Biden Signs Debt Ceiling Bill

( – After several long months of refusing to meet with House Majority Leader Kevin McCarthy over the looming U.S. debt crisis, President Biden has signed McCarthy’s bill to raise the nation’s debt ceiling to avoid a default.

After a private White House signing on June 3rd, Biden tweeted that he’d signed the bipartisan bill that would stop a “first-ever default” while reducing the national deficit and protecting entitlement programs such as Medicare, Social Security, and funding for veterans. 

The new legislation suspends the U.S. debt limit until January 1st, 2025, which is after the next presidential election. That debt limit was $31.4 trillion until the President signed the new law. Biden said passing the bill was essential as it would be “catastrophic” if the U.S. defaulted on its debt.

When the federal government is in danger of not being able to pay its debts, it is spoken of as a “default.” The term that would be used for an individual in the same situation would be “bankruptcy.”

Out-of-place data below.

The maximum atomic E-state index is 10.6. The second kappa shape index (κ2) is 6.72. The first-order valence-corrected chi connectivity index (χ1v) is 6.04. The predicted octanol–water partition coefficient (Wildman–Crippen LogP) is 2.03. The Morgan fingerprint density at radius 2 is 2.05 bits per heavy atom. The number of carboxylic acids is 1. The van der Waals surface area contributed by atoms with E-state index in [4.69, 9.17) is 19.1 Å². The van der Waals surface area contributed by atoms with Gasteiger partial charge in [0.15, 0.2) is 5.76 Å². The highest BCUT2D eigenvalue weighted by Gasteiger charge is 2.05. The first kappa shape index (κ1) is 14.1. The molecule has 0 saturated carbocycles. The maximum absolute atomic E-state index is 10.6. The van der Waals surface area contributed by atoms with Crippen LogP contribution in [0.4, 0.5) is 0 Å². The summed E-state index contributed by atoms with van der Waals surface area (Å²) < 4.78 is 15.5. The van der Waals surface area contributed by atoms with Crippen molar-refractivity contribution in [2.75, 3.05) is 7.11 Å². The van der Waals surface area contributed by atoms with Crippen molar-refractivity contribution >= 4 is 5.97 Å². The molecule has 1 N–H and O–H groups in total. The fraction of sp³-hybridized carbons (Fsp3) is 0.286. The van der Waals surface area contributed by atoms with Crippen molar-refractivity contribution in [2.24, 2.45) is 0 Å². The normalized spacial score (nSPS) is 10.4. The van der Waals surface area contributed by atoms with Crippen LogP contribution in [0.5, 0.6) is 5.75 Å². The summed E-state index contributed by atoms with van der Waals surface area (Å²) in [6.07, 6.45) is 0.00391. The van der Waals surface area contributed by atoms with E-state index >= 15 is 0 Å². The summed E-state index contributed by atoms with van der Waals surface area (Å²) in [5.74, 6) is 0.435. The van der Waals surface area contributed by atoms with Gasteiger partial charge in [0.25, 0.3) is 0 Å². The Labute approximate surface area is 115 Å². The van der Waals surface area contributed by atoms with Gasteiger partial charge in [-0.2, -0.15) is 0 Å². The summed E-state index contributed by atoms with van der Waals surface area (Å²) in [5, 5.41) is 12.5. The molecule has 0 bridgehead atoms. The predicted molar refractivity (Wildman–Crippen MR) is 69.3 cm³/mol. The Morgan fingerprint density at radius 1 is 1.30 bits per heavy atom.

Biden added that the legislation was a compromise. No side got everything it wanted, but each side got something. 

The bill reins in “discretionary” (non-entitlement program spending) spending for two years, and includes some items demanded by the GOP. Older citizens who get food stamps will have increased work requirements to maintain eligibility. But the bill also eliminates work requirements for veterans who receive food stamps, as well as for homeless people and young Americans leaving the foster care system. 

The legislation also takes away more than a billion dollars in new funding for the Internal Revenue Service. This may satisfy some moderates and conservatives who were unhappy with the Biden administration’s plan to hire 87,000 new IRS agents. Many worried these positions would be intentionally used to target lower-income Americans (and prominent figures who disagree with the White House) for audits. 

Finally, the law would automatically cut government spending 1% if Congress doesn’t approve annual spending bills.

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